Monday, May 6, 2019

twenty-six



Twenty-six.

I never liked the number. Two evens, right in a row, joined by a hyphen. They even added to another even.

But maybe what I liked even less was what they represented.

I remember, back in sixth grade, the thought of being seventeen: the summit of coolness. Then, as a high school freshman, I remember thinking beyond: to college and the ripe-ancient graduation age of twenty-two. Anything out of the teens seemed incomprehensible, incomprehensibly old and hopefully incomprehensibly sophisticated. But, I’m pretty sure that to my high school freshman self, life ended after college. You pretty much were ready for the grave.

But one thought I did know: twenty-six. I remember sitting in the grey suede mini-van seats during the twenty-hour car ride to Florida. My cousin was with, and with her being older than me, we naturally discussed age, me championing my year-mark of eleven. I remember sincerely blurting it: “Twenty-six?! At that point, you’re over the hill!” Which is funny because I’m convinced I didn’t even know what over the hill meant. All I knew was it represented the point of no-return. By twenty-six? Past the tipping point of twenty-five and crashing into your late twenties. Golly, you’d lived and quite possibly were speeding towards the end of life.

But now, there’s four of them.

I’ve entered the post-college abyss but entered it two years earlier than most say I should have, cheating the system and pulling one on time.

And, I didn’t recognize it at first.

“Jab, cross, uppercut, lead hook, rear hook, roundhouse kick!” I could barely hear the pounding of her gloves on the heavy bag next to mine over the strong voice of the trainers and the dully loud Cardi B song. To me, she was a fellow boxer, fellow spontaneity-chaser, a fellow schedule-sinking-up-on-the-weekly-because-we-do-so-much-together-roommate. Twenty-six.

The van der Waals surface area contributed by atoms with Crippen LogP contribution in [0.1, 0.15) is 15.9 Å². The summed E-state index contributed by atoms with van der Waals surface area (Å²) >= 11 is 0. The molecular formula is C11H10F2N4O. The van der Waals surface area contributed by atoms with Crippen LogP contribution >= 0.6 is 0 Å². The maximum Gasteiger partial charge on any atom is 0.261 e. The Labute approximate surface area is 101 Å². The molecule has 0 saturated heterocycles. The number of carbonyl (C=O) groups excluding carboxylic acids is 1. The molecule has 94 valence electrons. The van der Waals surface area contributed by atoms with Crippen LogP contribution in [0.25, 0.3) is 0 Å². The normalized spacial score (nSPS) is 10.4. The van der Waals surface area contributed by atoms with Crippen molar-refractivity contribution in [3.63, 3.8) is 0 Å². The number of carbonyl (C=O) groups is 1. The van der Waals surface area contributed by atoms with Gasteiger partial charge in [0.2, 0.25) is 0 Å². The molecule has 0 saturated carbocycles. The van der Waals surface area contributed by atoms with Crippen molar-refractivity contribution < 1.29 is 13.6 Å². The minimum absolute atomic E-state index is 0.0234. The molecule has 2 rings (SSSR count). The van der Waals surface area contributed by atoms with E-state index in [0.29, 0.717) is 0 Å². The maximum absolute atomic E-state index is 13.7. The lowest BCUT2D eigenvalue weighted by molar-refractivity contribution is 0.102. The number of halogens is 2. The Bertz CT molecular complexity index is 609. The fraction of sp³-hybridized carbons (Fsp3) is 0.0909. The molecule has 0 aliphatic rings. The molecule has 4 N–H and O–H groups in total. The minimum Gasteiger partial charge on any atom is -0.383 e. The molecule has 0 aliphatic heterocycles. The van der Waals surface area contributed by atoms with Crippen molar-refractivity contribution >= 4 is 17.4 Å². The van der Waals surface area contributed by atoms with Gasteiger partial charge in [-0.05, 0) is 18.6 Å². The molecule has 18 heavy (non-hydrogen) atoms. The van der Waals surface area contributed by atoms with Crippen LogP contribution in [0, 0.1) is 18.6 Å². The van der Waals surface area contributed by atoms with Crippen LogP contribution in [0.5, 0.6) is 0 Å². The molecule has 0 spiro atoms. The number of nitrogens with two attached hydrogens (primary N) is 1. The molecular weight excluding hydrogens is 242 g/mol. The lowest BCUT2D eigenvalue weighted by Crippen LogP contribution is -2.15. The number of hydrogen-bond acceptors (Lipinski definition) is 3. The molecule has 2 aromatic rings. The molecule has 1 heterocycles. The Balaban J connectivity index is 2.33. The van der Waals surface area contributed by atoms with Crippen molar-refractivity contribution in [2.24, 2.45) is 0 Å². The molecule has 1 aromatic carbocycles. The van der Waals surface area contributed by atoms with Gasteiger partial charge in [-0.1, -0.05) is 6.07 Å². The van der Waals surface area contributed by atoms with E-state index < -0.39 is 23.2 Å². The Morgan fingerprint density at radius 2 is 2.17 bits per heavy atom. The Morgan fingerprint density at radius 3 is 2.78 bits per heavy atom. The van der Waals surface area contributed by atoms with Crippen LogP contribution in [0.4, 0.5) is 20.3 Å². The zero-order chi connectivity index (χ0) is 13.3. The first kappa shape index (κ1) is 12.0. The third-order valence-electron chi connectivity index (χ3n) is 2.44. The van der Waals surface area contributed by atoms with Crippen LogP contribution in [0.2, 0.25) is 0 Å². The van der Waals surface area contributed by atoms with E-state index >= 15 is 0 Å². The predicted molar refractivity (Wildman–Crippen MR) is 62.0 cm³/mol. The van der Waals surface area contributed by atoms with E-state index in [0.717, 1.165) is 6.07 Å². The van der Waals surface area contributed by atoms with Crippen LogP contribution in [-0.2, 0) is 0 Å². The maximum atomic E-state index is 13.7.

“Ooh yes let’s do that! I think the girls will really love it.” She sat across from me at the cool egg-white yet somewhere warm feeling table at the coffee shop where her tattoo-sleeved fresh-recent boyfriend had left us free tea. To me, she was an artsily kind, softly unexpected fellow leader of the high school girls at the church we both attended. Twenty-six.

“Let’s be sure we finalize our action steps for the use-case of the different paginations.” She stood by the grey-tall conference room table, laptop in hand and excel sheet still spread on the screen. To me, she was the diamond ring-fingered, sandal-wedge wearing, gel nailed, hair bobbed enneagram two, the detail whiz who had opened the gateway for me into this job and seemed to be standing in many gateways of her own, of where she hoped to take herself. Twenty-six.

“Can you watch him for me?” She’d gotten up from the deep-blue cushion to place her order, leaving me at 7:55am with our Bible study open and her little baby boy just opening his eyes besides me. To me, she was the deep-forest-brown haired matronly-in the best way-fount of wisdom pastor’s wife, leaving everything she touched a little more well-cared for. Twenty-six.

One single. One dating. One married. One with a mini-human. One switching jobs from small start-ups. One being recruited for a national broadcasting network. One aspiring to ascend the corporate ladder. One staying at home. One boss, one co-worker, one roommate, one mentor-friend.

When I’d left my little Infinity sedan and walked over the cold speckled stones to our doorway, it hit me. They, chasemed by their vast differences, were all that cold, looming number: twenty-six.

I’d actually mapped out to that age, a few months prior. I’d have finished my world travels, have completed my masters, mastered three languages, and really lived by then.

You see, age is the one question I perpetually avoid. I hate it. It’s one of my biggest insecurities because I’ve cheated time, you see: being older than I sometimes think I am but much younger than I so very often feel. I ferociously try to hide my age. When I was in my first post-college job interview, my now boss asked point blank how old I was, and I thought as I uttered the number that I’d uttered my closed-door-to-this-job sentence. When now friends talk about how much they’ve changed since “yeah, back when I was ___” I gulp and try to be invisible. Because, I’m there. As I walk into my future I’m living their past.